By Prison Legal News Paul Bebeu, Sheriff of Pinal County, Arizona and a former police officer, was a rising Republican star within the state in 2012 – crusading in support of the anti-immigrant legislation SB1070, co-chairing Arizona’s campaign for Mitt Romney’s presidential bid and espousing the so-called family values that appealed to his conservative base. However,
By Christopher Zoukis The term “jailhouse lawyer” has been a polarizing one for many years. To some, these men and women are the saviors of those who lack funds or legal wherewithal to mount a collateral attack upon an unjust criminal conviction or sentence. They are considered the champions of those behind bars whose rights
The Merriam Webster Dictionary defines the word education as: “The action or process of educating or being educated, a field of study dealing with methods of teaching and learning.” My lack of education has lead me to this 8′ X 9′ cell that I am now forced to call home.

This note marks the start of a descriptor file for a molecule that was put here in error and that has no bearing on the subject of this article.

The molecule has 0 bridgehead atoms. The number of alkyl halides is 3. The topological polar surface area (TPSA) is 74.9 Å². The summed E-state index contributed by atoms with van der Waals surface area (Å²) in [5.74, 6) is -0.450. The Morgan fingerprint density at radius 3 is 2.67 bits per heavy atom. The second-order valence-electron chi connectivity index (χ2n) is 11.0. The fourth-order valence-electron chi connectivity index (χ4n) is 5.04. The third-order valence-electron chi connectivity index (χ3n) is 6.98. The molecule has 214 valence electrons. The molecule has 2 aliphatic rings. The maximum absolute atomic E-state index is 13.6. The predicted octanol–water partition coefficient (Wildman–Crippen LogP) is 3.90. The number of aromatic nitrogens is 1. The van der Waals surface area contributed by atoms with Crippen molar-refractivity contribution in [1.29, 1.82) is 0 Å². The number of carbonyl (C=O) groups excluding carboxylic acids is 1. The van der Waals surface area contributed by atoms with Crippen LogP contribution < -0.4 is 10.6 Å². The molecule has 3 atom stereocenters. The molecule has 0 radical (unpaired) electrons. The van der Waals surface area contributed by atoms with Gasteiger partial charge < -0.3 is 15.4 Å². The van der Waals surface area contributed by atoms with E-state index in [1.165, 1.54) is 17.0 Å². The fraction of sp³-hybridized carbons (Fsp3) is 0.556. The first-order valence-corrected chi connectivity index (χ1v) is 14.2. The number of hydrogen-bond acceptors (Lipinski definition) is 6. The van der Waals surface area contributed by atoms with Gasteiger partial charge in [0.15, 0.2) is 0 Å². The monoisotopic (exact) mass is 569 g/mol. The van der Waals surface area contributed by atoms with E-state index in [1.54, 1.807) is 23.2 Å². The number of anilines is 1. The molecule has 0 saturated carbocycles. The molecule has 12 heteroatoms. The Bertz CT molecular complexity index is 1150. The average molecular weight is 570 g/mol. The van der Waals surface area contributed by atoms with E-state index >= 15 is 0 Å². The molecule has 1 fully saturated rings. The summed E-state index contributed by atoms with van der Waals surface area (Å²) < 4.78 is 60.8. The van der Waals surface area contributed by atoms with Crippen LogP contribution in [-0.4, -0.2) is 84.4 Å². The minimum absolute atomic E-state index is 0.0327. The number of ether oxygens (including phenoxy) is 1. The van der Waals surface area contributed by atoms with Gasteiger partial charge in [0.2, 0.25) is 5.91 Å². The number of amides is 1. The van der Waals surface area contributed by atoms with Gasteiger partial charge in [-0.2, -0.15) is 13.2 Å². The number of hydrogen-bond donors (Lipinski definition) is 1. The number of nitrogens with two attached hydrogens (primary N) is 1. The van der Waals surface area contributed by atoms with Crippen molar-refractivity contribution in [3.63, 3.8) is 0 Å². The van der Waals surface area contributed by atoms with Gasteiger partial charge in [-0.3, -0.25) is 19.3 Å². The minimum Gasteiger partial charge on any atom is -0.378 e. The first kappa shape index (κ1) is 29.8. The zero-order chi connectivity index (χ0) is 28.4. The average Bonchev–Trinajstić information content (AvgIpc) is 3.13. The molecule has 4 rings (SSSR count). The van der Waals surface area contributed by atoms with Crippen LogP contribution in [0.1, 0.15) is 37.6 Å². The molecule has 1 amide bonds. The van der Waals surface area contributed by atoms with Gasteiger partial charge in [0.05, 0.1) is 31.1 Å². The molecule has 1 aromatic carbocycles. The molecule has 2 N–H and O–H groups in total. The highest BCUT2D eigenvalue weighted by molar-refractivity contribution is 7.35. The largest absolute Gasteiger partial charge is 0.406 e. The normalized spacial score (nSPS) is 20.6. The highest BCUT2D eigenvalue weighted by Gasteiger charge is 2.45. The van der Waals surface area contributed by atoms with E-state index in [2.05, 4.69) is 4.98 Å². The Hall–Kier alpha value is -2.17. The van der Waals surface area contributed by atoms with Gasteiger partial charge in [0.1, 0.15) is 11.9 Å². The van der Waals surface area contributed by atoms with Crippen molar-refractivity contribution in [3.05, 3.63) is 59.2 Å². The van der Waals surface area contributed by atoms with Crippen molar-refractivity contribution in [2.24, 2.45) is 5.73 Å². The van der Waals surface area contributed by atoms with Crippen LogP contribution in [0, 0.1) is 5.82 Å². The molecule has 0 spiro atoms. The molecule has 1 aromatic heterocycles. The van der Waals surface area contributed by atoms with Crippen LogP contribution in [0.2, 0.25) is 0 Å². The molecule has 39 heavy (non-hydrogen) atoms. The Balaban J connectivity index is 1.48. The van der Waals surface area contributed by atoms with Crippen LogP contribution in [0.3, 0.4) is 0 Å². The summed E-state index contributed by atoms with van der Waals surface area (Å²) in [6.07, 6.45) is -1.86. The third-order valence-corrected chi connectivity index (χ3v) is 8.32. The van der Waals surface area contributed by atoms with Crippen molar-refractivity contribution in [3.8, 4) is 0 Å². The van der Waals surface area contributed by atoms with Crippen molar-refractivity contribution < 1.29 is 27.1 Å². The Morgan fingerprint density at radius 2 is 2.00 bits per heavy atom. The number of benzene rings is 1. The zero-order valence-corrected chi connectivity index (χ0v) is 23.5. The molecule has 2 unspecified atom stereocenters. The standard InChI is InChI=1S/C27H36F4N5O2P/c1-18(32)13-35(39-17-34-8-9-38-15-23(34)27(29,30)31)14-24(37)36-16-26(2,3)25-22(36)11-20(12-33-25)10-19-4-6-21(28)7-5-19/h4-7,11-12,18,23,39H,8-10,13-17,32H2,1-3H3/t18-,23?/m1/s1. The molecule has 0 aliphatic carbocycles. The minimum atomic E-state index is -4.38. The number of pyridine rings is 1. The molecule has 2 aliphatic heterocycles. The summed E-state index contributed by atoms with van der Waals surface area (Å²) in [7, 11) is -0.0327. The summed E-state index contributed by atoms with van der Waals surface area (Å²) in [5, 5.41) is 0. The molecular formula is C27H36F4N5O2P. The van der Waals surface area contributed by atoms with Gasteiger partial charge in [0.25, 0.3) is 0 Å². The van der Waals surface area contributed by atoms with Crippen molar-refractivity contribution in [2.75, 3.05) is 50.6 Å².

Scholastics were not embraced by me in my youth. The school of hard knocks was my institution for teaching and learning. Pupils in attendance gained the knowledge of every phase of robbery, drug distribution, and every other crime imaginable.
As I sit in my prison cell, I sometimes flash back to my earlier years and wonder what went wrong. My mother was a caring and willing woman who fed and clothed me to the best of her ability. She was a black single parent who could not read. However, she pushed and encouraged me to be a good student.
I remember having to read the newspaper and other documents to my mother. I was just eight years old and was already writing checks for the household bills, due to her illiteracy. This continued up until I was sixteen. That’s when she kicked me out of her house for dropping out of school and doing other things she didn’t agree with or even understand.
My mother was a Jamaican immigrant who came to the United States in 1982. She worked three jobs and saved for years to bring me to this country. I came to America at the age of six. I find it to be somewhat ironic that I was issued a scholastic visa to enter this country as a student.